Skip to content

Freelancers take complaints against The New York Times to Supreme Court

Post categories

  1. Content Restrictions
From the Winter 2001 issue of The News Media & The Law, page 24.

From the Winter 2001 issue of The News Media & The Law, page 24.

The U.S. Supreme Court will hear a case this term pitting freelance writers against publishers vying for intellectual property rights to the digital archiving of copyrighted works. The case, New York Times Co. v. Tasini, will significantly affect future contract negotiations between freelancers and publishers.

Freelancers to The New York Times sued the newspaper and several other periodicals, including Newsday, Time and LEXIS/NEXIS, in 1997 for selling their works to electronic databases that archive articles. The federal district court granted the defendant media outlets summary judgment because the digital collections constituted a revision of the individual periodicals.

Although writers who do not work “for hire” retain copyrights in the original articles, the publishers own copyrights to their collective works as a whole. The owner of a copyright in collective works can reproduce and distribute an article as a part of that particular collective work, in any revision of that collective work, and in any later collective work in the same series.

In September 1999, the U.S. Court of Appeals in New York (2nd Cir.) reversed the lower court and stated that the databases were not revisions of the original materials. The court said the organizational structure of an electronic database does nothing to preserve the copyrightable aspects of the publishers’ works. For example, NEXIS users cannot reconstruct the arrangement of the day’s edition of The New York Times.

In its brief to the U.S. Supreme Court filed on Jan. 5, the publishers argued the copyrights in their collective works entitled them to reproduce and distribute those works, “a process that necessarily involves distributing the individual contributions.”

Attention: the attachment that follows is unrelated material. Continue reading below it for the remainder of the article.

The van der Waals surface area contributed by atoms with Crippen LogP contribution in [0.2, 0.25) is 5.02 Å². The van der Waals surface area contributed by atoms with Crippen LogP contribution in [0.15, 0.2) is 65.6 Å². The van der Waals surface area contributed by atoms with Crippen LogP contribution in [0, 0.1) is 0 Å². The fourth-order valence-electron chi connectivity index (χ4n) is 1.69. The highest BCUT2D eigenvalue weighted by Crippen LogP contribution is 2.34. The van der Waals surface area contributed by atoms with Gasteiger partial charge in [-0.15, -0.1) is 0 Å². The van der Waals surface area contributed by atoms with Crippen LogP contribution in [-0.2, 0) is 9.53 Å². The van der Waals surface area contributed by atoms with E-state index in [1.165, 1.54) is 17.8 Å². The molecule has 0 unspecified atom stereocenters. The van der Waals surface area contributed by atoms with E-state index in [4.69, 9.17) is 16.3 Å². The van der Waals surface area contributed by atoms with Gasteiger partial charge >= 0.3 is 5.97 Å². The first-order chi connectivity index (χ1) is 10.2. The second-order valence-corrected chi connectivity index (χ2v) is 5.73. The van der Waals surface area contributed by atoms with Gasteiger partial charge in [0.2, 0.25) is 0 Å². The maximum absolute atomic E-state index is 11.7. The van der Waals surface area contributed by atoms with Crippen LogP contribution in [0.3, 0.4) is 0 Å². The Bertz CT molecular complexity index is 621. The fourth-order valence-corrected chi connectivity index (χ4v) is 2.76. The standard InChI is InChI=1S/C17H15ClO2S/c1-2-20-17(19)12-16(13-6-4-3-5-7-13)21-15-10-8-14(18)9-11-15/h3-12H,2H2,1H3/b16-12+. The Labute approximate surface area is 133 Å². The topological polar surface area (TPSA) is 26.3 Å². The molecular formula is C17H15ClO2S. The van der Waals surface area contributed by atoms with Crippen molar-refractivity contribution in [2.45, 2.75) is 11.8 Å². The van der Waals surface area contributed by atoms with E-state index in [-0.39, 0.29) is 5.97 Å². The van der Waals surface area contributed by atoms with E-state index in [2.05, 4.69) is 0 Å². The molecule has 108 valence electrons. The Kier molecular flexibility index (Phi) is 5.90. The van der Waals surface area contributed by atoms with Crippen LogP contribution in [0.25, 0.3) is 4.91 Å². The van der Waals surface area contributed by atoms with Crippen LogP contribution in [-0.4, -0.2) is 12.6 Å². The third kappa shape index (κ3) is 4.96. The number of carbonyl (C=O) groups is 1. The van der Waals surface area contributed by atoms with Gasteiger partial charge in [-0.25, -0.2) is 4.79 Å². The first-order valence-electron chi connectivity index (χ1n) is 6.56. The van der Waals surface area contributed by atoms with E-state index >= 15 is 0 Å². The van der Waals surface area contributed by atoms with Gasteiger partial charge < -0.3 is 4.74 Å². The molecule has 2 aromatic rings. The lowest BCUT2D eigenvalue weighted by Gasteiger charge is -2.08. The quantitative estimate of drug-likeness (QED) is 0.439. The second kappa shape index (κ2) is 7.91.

The publishers called the electronic archiving a “revision,” which is allowed under section 201(c) of the Copyright Act. That section provides that “the owner of copyright in the collective work is presumed to have acquired only the privilege of reproducing and distributing the contribution as part of that particular collective work, any revision of that collective work, and any later collective work in the same series.”

The publishers also argued that the Second Circuit decision conflicts with fundamental copyright principles because it would treat other non-infringing media, such as microfilm archives, as infringing. The publishers likened the CD-ROM technology to other indexing resources, such as the Reader’s Guide to Periodical Literature.

Finally, the publishers and database producers stated in their brief that the Second Circuit ruling “would have devastating effects upon the contents of electronic libraries if not reversed. Hundreds of thousands of non-staff-written contributions would have to be deleted from services such as NEXIS. CD-ROMs would have to be destroyed because it is impossible to delete individual articles.”

Tasini resembles a case argued before the U.S. Court of Appeals in Atlanta (11th Cir.) in October 2000. In Greenberg v. National Geographic, a freelance photographer sued the National Geographic Society for its use of his copyrighted photographs in a 1997 CD-ROM collection archiving 108 years of the magazine. Greenberg argued the CD-ROM set was “a new derivative work” protected by copyright law. National Geographic contended, however, the CD-ROM library was equivalent to The National Geographic bound volumes or copies on microfilm, which are not new works.

Tasini may be distinguished, the National Geographic Society argued in its brief to the Eleventh Circuit, on the grounds that the CD-ROM only reproduced issues of the magazine exactly as they originally appeared, and therefore was not a “revision” under section 201(c). The momentary glimpse of one of the copyrighted photographs shown in a moving image sequence at the beginning of the CD-ROM was so minimal as not to be actionable, the Society argued. Alternatively, the Society argued the use of the photo in the sequence was fair use, the doctrine of copyright law which permits limited use of copyrighted material for certain purposes, such as criticism, comment, teaching and scholarship.

According to the U.S. Supreme Court Web site, the parties’ final briefs are due by March 14. — DB